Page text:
February 9, 2014 -- Today the 14th meeting of the Houston Recreational Computer Programming group was held at TX/RX Labs. I'd like to thank everyone who showed up. We had a great turnout with lots of new people this time and I hope we can continue growing and seeing more of the cool stuff I know you all are doing.
Chris Loyd presented some of his early work in graphically analyzing data from his environmental monitoring project. He has a .csv file with over 12,000 data points. Analysis via conventional spreadsheet software products proved too taxing for his computer. Going on the advice of Stephen Cameron, he looked into "R" - a statistical programming language. With R, Chris was able to create a three-dimensional rotatable scatter-plot of his data. Products used were R v3.0.2, RStudio v0.98.495, and the rgl package.
- R: http://www.r-project.org/
- RStudio: http://www.rstudio.com/
- rgl: http://cran.r-project.org/web/packages/rgl/index.html
Justin Garrett demonstrated a game he and a colleague have been working on written in the Processing language. The game involves ever more rapidly approaching 3-dimensional rectangular cuboids which the player must avoid. The plan is to ultimately release the game as an Android app.
Adrian Garcia presented some improvements he has made to his Mandelbrot set viewer and also a simple steganographic algorithm for unobtrusively encoding one image within another.
Stephen Cameron presented a simple python program to produce some graphical designs in a style somewhat reminiscent of Art Nouveau. It works by implementing something akin to a calligraphic pen making long curvy whiplash lines on paper, mirrored to produce a symmetric design. These lines are then rendered as gradients against a contrasting background gradient.
I have been remiss in describing the HRCP group's meetings in December and January. I will attempt to remediate this slightly here.
In January, Chris Cauley described a pure CSS implementation of fading between a series of images in a kind of checkerboard pattern, reminiscent of what youtube currrently does at the end of a video.
Stephen Cameron presented some things learned in the process of texture mapping spheres for planets in the game Space Nerds In Space. The naive approach of mapping longitude and latitude to u and v in texture space results in a hard to eliminate seam at the "international dateline" where the entire texture gets interpolated backwards across a single triagle in your spherical mesh. The answer it turns out, is to use cube mapping, in which the vertices of tesselated cube are essentially projected onto the surface of a sphere to produce the uv mapping.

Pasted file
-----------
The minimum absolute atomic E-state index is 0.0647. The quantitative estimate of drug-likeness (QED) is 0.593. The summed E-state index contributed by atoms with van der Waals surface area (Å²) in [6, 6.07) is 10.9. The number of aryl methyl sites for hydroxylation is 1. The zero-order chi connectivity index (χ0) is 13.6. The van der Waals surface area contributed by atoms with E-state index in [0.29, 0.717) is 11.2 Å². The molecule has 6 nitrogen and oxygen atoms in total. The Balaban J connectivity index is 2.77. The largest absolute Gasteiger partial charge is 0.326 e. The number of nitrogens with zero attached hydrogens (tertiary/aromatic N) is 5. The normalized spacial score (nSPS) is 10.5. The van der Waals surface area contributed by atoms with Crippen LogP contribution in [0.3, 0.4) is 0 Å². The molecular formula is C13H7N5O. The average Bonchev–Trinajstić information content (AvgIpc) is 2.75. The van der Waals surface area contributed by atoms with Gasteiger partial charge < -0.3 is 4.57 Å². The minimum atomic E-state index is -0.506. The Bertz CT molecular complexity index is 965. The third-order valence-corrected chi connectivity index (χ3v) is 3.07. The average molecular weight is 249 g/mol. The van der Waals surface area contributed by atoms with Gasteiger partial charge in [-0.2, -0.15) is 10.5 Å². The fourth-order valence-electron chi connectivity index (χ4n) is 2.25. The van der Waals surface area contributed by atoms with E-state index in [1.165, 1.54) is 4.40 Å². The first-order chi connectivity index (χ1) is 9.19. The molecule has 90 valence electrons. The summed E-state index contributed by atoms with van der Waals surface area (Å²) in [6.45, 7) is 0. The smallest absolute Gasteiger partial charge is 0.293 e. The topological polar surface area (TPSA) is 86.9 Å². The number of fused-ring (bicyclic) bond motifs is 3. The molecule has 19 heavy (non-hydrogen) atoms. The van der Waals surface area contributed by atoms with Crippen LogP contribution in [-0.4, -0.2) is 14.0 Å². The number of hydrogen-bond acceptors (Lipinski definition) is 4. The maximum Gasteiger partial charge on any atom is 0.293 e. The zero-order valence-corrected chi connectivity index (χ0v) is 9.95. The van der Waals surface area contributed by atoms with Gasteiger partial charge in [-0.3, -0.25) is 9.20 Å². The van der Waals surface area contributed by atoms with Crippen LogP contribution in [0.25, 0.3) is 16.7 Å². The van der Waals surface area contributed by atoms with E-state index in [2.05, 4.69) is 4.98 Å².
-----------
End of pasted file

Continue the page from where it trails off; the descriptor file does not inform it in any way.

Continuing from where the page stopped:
In December, Jeremy Van Grinsven told an entertaining tale of his journey optimizing the rendering code within Space Nerds In Space. The gist of the tale was that he tried many things which seemed like they should make a difference, but actually didn't turn out to matter. I am definitely not doing his tale justice, as I have forgotten all the details, but suffice to say it was very entertaining and informative.
Stephen Cameron presented his implementation of "fleet behavior" in Space Nerds In Space. The most interesting part involved assigning individual ships fleet position numbers. The overall shape of the fleet is constructed such that when a ship is removed from the fleet, each ship with a position greater than the removed ship can just bump their position up by one, and move to the corresponding physical location, and the necessary movement will be minimized due to the way the position numbers are arranged in space. Another interesting bit involved a bug in which fleet members did not ignore freindly fire, and a single shot fired by the player into a fleet would result in the fleet returning fire, and invariably one fleet member would accidentally hit another, and then all the fleet members would turn on each other and the fleet would self destruct.